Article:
White Sox 9, Royals 6: The standings are correct

One game into the final series of the first half, the Royals indeed seem like a team designed to comfort the White Sox. The Sox did not play well tonight. Rough defense put the first two runs on James Shields’ tab, and then erratic control forced the White Sox to use five relievers over seven outs.

And yet they still won by three.

The Royals just don’t have much in the way of pitching. Brad Keller had a problem setting up good counts, and the Royals bullpen gave up three homers. Jose Abreu hit one of them, which he sorely needed. Omar Narvaez hit another one, which the Sox sorely needed after nearly blowing a 7-2 lead.

It certainly should’ve been easier. Through six innings, Shields had only give up two hits and two runs, both of which were unearned. Yoan Moncada once again clanked a double-play ball to set up the first run, and Omar Narvaez let a slow curve skip through his legs for the second one.

That surge cut the Chicago lead to 3-2, but the Sox greeted Keller with four singles from the first five batters to restore the three-run cushion, including the first Sox hit and RBI from Ryan LaMarre.

The Sox then stretched that lead to 7-2 in the sixth. Abreu jumped on the first pitch of the inning and hit a 451-foot blast to left center, which ended Heath Fillmyer’s night. In came sidewinding Tim Hill, who gave up a solo shot to Leury Garcia two batters in.

But it almost all fell apart in the late innings. Shields recorded the first two outs of the seventh, but couldn’t get the third. Adalberto Mondesi singled, and so did Whit Merrifield. Jorge Bonifacio doubled both of them home to chase Shields from the game. Luis Avilan replaced him and plunked Mike Moustakas, which prompted Rick Renteria to use Juan Minaya to get out Sal Perez to end the inning.

Xavier Cedeno replaced Minaya to start the eighth and had maybe his worst outing with the White Sox. He gave up a single and a walk, both of which moved up 90 feet on a groundout to first. He then got a grounder to third, but Yolmer Sanchez mishandled it for an error, and a run scored to make it 7-5. Cedeno then got Mondesi to fly out.

Up came Merrifield, and with a tough right-handed batter at the plate, Jeanmar Gomez came in to make his White Sox debut. He got ahead on Merrifield 1-2, but with everything away. On the fifth such pitch of the battle, Merrifield poked a single through the right side to make it a one-run game. Bonifacio followed by hitting a fly to deep center, which Charlie Tilson flagged down on the warning track with a tiny hop.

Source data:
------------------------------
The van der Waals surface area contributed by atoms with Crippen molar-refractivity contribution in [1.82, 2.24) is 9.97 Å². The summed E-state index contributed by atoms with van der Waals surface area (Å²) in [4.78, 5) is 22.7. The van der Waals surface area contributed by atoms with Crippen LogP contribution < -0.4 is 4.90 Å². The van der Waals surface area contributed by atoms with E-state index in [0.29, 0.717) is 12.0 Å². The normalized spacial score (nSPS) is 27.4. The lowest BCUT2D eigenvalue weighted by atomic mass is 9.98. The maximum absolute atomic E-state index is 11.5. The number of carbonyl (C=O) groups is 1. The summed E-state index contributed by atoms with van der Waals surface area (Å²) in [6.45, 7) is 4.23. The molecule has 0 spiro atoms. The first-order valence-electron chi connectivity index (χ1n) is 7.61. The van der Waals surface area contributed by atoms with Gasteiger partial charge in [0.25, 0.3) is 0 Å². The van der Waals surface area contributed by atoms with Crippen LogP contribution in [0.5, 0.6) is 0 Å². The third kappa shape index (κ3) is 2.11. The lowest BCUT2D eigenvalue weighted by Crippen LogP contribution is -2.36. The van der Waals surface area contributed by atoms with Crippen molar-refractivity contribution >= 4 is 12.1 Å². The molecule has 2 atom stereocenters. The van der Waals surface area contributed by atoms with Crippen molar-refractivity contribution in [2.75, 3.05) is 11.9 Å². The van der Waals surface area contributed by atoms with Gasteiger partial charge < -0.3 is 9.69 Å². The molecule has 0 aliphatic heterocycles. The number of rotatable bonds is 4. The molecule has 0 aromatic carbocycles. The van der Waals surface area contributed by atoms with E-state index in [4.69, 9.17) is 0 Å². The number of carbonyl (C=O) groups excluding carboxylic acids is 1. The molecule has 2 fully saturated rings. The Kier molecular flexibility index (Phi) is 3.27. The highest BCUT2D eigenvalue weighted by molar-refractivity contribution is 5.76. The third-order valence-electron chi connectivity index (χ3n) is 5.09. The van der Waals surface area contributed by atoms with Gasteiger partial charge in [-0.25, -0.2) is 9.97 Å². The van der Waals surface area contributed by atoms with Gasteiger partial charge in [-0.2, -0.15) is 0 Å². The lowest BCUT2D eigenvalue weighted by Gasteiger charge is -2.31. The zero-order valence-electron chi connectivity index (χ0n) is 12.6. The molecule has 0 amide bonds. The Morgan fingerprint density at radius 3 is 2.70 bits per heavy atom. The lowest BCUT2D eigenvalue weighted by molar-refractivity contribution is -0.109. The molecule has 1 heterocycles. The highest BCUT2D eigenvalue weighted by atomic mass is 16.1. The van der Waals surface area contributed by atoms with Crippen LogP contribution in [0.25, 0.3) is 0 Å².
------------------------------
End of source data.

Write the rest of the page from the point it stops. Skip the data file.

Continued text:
But the Sox had one more answer in them. Daniel Palka smashed a grounder off the glove of Hunter Dozier and into right field for a double, and Narvaez cashed him in by hoisting a two-run homer into the visitors’ bullpen.

Joakim Soria made easy work of the ninth for the save.

The Royals used one fewer reliever despite getting only 2⅔ innings out of Keller (although they pitched one fewer inning). Keller gave up three runs in the first inning — one on a Palka single, the other two on a Garcia double — and ended up issuing four walks. The Sox definitely won the strike zone battle tonight. Their hitters drew six walks to four strikeouts, while their pitchers walked just three to nine K’s.

Bullet points:

*Moncada drew the first three-walk game of his career.

*LaMarre went 2-for-4 with an RBI in his White Sox debut, which was in left field.

*Tilson was the only White Sox starter without a hit, going 0-for-3 with a walk.

*Narvaez let two slow curves get to the backstop, but his third homer — which set single-season personal bests for homers and extra-base hits — made up for it.

Record: 32-61 | Box score

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lil jimmy

Shields pulled Moncada aside, arm over his shoulder. “Don’t worry about it kid. We’re all in this together.”
Way to lead, James.


This is why I’m not bothered if they don’t trade Shields.   Not sure the lottery ticket he’d return is worth his leadership- especially with Kopech arriving eventually.  


Weird how the only position the Sox excel at right now is catcher with their tandem of Nar & Smith–at least hitting-wise.  Carried over from last year.  Now they have to learn to actually catch the ball!